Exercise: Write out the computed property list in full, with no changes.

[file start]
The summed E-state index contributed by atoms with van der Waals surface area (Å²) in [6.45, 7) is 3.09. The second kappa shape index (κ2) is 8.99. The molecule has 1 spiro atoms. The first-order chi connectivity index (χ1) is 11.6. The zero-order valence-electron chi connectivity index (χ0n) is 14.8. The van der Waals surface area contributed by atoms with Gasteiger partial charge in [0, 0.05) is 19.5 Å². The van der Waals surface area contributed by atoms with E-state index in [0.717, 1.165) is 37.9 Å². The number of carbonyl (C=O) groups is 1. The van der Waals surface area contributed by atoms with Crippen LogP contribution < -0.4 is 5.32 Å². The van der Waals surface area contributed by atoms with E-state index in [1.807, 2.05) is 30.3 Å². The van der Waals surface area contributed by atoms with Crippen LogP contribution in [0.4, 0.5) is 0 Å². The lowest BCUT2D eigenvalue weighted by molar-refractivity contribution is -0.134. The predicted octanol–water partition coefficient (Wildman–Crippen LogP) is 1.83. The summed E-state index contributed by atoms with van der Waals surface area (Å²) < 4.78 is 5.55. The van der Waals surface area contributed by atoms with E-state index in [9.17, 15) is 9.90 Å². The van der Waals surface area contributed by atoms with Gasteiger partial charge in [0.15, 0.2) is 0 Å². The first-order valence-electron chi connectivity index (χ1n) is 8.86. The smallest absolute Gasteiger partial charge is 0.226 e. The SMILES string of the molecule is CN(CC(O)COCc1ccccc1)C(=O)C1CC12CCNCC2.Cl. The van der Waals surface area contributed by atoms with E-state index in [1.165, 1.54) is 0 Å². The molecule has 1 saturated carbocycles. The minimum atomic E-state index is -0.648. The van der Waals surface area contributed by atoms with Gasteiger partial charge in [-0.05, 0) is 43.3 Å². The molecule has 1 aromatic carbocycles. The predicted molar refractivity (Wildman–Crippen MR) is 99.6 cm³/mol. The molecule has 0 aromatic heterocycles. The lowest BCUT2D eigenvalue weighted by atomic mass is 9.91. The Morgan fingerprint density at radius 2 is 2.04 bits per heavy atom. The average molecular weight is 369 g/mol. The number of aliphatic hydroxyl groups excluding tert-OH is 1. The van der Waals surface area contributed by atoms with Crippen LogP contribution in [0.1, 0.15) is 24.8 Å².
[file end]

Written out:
The summed E-state index contributed by atoms with van der Waals surface area (Å²) in [6.45, 7) is 3.09. The second kappa shape index (κ2) is 8.99. The molecule has 1 spiro atoms. The first-order chi connectivity index (χ1) is 11.6. The zero-order valence-electron chi connectivity index (χ0n) is 14.8. The van der Waals surface area contributed by atoms with Gasteiger partial charge in [0, 0.05) is 19.5 Å². The van der Waals surface area contributed by atoms with E-state index in [0.717, 1.165) is 37.9 Å². The number of carbonyl (C=O) groups is 1. The van der Waals surface area contributed by atoms with Crippen LogP contribution < -0.4 is 5.32 Å². The van der Waals surface area contributed by atoms with E-state index in [1.807, 2.05) is 30.3 Å². The van der Waals surface area contributed by atoms with Crippen LogP contribution in [0.4, 0.5) is 0 Å². The lowest BCUT2D eigenvalue weighted by molar-refractivity contribution is -0.134. The predicted octanol–water partition coefficient (Wildman–Crippen LogP) is 1.83. The summed E-state index contributed by atoms with van der Waals surface area (Å²) < 4.78 is 5.55. The van der Waals surface area contributed by atoms with E-state index in [9.17, 15) is 9.90 Å². The van der Waals surface area contributed by atoms with Gasteiger partial charge in [0.15, 0.2) is 0 Å². The first-order valence-electron chi connectivity index (χ1n) is 8.86. The smallest absolute Gasteiger partial charge is 0.226 e. The SMILES string of the molecule is CN(CC(O)COCc1ccccc1)C(=O)C1CC12CCNCC2.Cl. The van der Waals surface area contributed by atoms with E-state index in [1.165, 1.54) is 0 Å². The molecule has 1 saturated carbocycles. The minimum atomic E-state index is -0.648. The van der Waals surface area contributed by atoms with Gasteiger partial charge in [-0.05, 0) is 43.3 Å². The molecule has 1 aromatic carbocycles. The predicted molar refractivity (Wildman–Crippen MR) is 99.6 cm³/mol. The molecule has 0 aromatic heterocycles. The lowest BCUT2D eigenvalue weighted by atomic mass is 9.91. The Morgan fingerprint density at radius 2 is 2.04 bits per heavy atom. The average molecular weight is 369 g/mol. The number of aliphatic hydroxyl groups excluding tert-OH is 1. The van der Waals surface area contributed by atoms with Crippen LogP contribution in [0.1, 0.15) is 24.8 Å².